Every time SQL Server is requested to execute a query, it needs to go through different phases to complete that request.
During one of those phases the query optimiser generates an execution plan which will determine how the different objects that participate in that request will be used, in which order and how they will interact to satisfy the user's request.
This process is usually very CPU intensive because as the number of objects involved increases, the different possible ways to get the job done grow exponentially and figuring out which one would be not just be best, only good enough might be complicated.
So in order to avoid having to repeat that costly process again and again for maybe the same queries, SQL Server will store them in the plan cache, which lives in memory.
The plan cache will keep these plans in memory to reuse them when required in a way that the more frequently they are used, the longer they would stay in memory.
Working on a client's system, I was troubleshooting some performance issues on a specific stored procedure. When I queried the plan cache to see what the plan was for this procedure, I found not one but two plans there.
Why SQL Server would need two different plans for the same stored procedure? Let me show you.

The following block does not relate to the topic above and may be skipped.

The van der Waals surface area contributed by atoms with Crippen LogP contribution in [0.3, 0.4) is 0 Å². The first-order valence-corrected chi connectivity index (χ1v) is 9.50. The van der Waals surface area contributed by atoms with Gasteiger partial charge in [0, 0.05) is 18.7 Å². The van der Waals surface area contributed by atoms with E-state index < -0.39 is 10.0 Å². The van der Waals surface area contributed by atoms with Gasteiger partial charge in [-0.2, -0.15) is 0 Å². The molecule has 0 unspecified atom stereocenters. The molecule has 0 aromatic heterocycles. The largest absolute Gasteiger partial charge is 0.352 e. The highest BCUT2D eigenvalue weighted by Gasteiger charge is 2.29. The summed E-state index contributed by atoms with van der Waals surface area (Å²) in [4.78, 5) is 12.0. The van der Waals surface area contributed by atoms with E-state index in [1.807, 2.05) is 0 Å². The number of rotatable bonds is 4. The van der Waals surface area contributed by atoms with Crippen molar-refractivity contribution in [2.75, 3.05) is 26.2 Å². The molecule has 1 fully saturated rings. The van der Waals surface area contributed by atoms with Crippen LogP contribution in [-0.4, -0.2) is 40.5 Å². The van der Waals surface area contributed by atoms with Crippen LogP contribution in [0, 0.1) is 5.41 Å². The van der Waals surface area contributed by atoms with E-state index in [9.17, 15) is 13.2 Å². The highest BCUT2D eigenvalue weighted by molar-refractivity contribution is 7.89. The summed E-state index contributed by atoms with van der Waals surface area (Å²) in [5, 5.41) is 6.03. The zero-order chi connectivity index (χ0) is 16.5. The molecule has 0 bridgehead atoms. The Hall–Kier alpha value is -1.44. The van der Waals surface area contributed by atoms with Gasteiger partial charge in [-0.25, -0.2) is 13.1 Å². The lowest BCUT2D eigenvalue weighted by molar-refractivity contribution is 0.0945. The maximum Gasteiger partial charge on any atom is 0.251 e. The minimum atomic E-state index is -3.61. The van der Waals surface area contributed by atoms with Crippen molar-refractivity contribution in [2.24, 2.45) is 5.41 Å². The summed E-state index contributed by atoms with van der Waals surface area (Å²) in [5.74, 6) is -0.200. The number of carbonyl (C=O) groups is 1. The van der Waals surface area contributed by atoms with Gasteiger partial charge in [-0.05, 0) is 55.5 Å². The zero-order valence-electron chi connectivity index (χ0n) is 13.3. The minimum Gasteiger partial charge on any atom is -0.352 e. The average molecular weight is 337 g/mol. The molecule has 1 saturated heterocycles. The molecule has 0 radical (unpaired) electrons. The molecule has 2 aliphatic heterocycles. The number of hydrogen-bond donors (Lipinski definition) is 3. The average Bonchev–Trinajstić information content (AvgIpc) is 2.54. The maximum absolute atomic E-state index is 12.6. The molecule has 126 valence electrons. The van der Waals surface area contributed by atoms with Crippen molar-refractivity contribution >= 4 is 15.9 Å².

In this example I'm going to use the sample database [AdventureWorks2014], but you can use what you have available if you prefer.
Setting up the playground
We are going to execute one stored procedure and see how SQL Server will store the plan in the plan cache
So far so good, we can see that the procedure was compiled and cached, on the rightmost column we can see the estimated plan that lives in the plan cache.
Now I'm going to generate a new plan for the same procedure that will coexists in the plan cache with the previous one, allow me a second :)
[Something happens here]
And here I'm back, let's have another look at the plan cache.
If we run the previous query, you can see a second plan was generated some time after the first one.
Each plan is generated under the influence of specific ANSI settings which determine the behaviour of the SQL Server Query Optimiser.
You might have seen this behaviour when working with filtered indexes, indexed views and computed columns.
How to know which settings apply to each query plan
As I said, each plan is generated for specific ANSI settings, but which are those?
SQL Server keep track of those settings in a DMV called sys.dm_exec_plan_attributes where a row is stored per plan and attribute, we are looking at the attribute 'set_options' and the possible values are defined in Books Online.
The value is a bit value so in order to display the different settings we need to compare the value bit-wise, let me show you how.
First we'll build a temp table to store the possible values and then compare to the value stored in the column explained above.
And you can see what the trick was the the second run, I specified SET ARITHABORT OFF and therefore the plan that existed in the plan cache couldn't be reused.
ANSI settings might make your troubleshooting a challenge, as you can get the best plan possible in SSMS, but your application users wouldn't just because the application use different settings.
Probably the next step is to go check if you have multiple plans for the same procedure and start asking questions and compare the performance to know how to improve it.
Thanks for reading!